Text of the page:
skaldic

Skaldic Poetry of the Scandinavian Middle Ages

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Þjóð Yt 1I

Edith Marold (ed.) 2012, ‘Þjóðólfr ór Hvini, Ynglingatal 1’ in Diana Whaley (ed.), Poetry from the Kings’ Sagas 1: From Mythical Times to c. 1035. Skaldic Poetry of the Scandinavian Middle Ages 1. Turnhout: Brepols, p. 9.

Þjóðólfr ór HviniYnglingatal
12

text and translation

Varð framgengt,
þars Fróði bjó,
feigðarorð,
es at Fjǫlni kom.
Ok sikling
svigðis geira
vágr vindlauss
of viða skyldi.

Feigðarorð, es kom at Fjǫlni, varð framgengt, þars Fróði bjó. Ok {vindlauss vágr {geira svigðis}} skyldi of viða sikling.
 
‘The word of doom that fell upon Fjǫlnir was fulfilled where Fróði lived. And the windless wave of the spears of the bull [HORNS > BEER] was to destroy the prince.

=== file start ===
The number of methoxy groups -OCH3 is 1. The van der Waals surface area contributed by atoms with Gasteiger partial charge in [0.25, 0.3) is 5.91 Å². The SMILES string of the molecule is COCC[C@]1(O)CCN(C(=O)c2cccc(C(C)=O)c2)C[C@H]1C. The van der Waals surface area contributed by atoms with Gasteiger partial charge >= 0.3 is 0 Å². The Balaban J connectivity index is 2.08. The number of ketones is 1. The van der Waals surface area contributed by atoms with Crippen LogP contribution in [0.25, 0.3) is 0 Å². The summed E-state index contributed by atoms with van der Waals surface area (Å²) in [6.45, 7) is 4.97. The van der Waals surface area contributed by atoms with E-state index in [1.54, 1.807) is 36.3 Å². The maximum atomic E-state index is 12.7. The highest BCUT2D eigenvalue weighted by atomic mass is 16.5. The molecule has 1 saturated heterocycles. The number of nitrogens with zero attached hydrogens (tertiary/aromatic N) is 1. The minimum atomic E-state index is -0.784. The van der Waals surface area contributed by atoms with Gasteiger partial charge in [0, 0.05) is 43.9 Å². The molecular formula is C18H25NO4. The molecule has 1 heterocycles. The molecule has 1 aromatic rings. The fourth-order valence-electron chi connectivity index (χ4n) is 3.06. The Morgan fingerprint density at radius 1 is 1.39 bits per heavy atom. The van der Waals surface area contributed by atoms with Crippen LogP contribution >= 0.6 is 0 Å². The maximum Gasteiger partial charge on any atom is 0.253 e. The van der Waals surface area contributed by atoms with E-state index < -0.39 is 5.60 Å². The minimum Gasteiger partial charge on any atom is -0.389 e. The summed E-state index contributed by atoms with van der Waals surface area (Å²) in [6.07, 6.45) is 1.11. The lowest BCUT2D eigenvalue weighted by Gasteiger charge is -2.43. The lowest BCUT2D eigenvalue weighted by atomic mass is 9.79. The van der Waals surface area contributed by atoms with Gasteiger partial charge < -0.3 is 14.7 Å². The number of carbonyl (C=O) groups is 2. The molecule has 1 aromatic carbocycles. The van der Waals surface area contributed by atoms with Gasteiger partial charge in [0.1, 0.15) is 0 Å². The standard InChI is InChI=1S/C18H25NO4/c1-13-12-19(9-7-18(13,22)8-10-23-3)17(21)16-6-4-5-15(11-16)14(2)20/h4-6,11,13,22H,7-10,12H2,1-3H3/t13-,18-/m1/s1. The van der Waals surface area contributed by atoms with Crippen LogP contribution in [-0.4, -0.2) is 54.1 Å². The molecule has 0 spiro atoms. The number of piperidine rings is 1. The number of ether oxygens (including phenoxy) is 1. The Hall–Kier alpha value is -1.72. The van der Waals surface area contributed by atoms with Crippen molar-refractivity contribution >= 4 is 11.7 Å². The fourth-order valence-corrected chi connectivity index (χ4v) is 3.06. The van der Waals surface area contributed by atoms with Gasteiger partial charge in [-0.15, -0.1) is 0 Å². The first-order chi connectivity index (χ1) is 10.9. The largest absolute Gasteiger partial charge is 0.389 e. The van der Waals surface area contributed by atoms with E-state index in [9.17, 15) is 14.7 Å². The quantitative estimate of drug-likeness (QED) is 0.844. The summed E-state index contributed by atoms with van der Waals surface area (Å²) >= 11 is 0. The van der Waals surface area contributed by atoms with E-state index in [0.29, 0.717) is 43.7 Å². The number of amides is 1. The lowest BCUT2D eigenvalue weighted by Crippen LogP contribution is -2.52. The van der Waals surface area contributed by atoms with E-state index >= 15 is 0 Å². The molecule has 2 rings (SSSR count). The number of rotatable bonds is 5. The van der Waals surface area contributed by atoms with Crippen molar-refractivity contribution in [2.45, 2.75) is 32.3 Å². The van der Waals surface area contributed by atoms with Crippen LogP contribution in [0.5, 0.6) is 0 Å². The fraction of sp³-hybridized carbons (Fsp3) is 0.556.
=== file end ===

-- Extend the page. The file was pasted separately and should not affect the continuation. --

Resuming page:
notes and context

Yng relates the death of the Swedish king Fjǫlnir, son of Yngvifreyr, who, drowsy and drunk after a feast at the court of the Danish king Fróði in Hleiðra (Lejre), falls through a hole in the upper floor down into a barrel of ale and drowns.

[5-8]: The motif of drowning in beer or mead has parallels in Scandinavia (e.g. Saxo 2005, I, 1, 8, 27, p. 134) and more widely across Europe.

readings

sources

Text is based on reconstruction from the base text and variant apparatus and may contain alternative spellings and other normalisations not visible in the manuscript text. Transcriptions may not have been checked and should not be cited.

editions and texts

Skj: Þjóðólfr ór Hvini, enn hvinverski, 1. Ynglingatal 1: AI, 7, BI, 7, Skald I, 4, NN §§1780-1; Hkr 1893-1901, I, 25, IV, 3-4, ÍF 26, 26, Hkr 1991, I, 15 (Yng ch. 11), F 1871, 9; Yng 1912, 19, 55-7, Yng 2000, 14-15; Yt 1914, 1, Yt 1925, 198, 212‑16.

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